Trial of seven

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The trial of seven is a form of trial by combat an offended party can demand during trial. It is linked to the Faith of the Seven and Andal tradition.

The Andals believed that if seven champions fought on each side, the gods thus honored would be more likely to see justice done. If a man cannot find six others to stand with him, then he is obviously guilty.[1]

In 42 AC during the Faith Militant uprising, Ser Damon Morrigen of the Warrior's Sons challenged King Maegor to a Trial of seven to which King Maegor accepted. Ser Damon and six Warrior Sons fought against the King and his six champions. It was a trial in which the Kingdom itself was at stake. In the end only King Maegor was left alive, the other thirteen lay dead. [2]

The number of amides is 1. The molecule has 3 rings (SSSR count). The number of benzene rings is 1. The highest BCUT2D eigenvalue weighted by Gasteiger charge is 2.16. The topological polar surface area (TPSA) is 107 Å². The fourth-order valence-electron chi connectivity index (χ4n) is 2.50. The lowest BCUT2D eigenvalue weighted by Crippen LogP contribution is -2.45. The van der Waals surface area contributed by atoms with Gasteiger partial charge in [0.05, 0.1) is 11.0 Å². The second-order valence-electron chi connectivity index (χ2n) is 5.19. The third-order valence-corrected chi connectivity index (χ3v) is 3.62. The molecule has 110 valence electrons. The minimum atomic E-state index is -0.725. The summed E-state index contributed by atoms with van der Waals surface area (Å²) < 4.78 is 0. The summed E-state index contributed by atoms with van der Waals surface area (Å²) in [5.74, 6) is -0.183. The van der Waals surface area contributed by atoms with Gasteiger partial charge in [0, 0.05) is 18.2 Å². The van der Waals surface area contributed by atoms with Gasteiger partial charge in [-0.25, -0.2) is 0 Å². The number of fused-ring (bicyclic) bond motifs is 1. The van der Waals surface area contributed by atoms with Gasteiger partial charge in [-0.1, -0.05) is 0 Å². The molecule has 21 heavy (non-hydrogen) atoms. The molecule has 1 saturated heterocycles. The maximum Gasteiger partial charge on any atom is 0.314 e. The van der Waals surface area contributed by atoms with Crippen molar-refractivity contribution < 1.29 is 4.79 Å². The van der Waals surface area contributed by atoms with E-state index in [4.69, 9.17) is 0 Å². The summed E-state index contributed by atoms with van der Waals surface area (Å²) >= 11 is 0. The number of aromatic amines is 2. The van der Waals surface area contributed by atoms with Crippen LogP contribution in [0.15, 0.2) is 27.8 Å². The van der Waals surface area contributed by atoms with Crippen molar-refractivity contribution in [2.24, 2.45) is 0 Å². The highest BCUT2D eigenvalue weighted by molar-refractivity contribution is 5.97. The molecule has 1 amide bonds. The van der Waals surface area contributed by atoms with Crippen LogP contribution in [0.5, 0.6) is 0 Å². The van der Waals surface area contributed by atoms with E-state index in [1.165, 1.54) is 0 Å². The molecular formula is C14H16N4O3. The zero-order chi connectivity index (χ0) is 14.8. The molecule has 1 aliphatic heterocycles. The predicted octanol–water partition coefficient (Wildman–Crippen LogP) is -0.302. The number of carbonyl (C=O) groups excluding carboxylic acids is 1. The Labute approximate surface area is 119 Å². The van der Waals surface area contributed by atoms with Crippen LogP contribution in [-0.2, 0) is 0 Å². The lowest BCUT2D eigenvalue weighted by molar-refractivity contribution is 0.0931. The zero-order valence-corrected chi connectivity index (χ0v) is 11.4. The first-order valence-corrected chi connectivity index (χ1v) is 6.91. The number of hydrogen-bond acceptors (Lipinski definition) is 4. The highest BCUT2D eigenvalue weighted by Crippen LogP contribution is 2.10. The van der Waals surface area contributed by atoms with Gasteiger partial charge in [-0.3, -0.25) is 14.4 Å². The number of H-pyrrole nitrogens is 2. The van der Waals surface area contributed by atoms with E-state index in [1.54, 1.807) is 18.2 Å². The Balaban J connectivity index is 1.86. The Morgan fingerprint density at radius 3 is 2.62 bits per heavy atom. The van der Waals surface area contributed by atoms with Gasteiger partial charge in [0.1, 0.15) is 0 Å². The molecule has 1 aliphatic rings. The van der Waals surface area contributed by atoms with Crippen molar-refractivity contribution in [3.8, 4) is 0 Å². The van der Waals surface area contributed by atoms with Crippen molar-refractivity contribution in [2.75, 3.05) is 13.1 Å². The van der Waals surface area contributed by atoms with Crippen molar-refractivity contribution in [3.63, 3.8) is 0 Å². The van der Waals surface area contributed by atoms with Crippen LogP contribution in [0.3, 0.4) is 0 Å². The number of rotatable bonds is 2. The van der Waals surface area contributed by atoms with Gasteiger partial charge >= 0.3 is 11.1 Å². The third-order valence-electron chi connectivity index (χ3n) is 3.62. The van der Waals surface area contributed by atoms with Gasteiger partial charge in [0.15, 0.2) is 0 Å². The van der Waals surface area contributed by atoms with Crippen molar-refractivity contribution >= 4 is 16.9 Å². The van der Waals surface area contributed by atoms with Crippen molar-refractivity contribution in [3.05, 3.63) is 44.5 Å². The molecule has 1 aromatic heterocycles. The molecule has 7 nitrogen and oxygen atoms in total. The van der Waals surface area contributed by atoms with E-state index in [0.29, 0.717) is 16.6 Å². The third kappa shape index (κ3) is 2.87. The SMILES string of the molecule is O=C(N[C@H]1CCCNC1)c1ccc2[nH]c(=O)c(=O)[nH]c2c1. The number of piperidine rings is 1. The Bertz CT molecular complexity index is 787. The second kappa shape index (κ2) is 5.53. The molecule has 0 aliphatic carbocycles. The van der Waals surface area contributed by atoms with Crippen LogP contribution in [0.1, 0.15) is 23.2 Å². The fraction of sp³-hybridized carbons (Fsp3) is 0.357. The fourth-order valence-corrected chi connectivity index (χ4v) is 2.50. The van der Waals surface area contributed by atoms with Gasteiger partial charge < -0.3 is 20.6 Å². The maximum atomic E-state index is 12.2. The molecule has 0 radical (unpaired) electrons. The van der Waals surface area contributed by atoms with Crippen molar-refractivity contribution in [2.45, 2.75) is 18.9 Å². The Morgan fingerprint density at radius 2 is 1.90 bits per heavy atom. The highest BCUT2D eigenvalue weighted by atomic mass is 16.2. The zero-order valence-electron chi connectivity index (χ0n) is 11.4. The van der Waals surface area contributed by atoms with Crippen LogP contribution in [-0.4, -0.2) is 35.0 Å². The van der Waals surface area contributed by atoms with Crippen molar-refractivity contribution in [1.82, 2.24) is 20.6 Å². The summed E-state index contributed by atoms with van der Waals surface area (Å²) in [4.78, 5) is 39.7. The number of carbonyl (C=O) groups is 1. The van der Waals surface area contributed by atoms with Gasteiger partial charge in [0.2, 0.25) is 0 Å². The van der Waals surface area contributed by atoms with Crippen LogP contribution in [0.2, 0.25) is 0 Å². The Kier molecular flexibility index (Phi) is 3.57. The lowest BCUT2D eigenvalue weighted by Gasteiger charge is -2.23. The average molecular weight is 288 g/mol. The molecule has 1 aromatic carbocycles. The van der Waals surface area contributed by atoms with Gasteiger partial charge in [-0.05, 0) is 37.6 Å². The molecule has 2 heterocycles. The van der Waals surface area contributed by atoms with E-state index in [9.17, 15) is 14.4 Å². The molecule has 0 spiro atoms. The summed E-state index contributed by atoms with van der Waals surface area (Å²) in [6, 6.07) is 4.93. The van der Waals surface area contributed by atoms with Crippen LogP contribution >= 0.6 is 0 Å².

The last known use of this procedure was during the Ashford Tourney in year 209 AC. It was initiated after a dispute between Prince Aerion Targaryen and Ser Duncan the Tall.[1]

The trial of seven is rarely invoked in modern Westeros. Prior to Ashford There had not been a trial of seven in over a hundred years.

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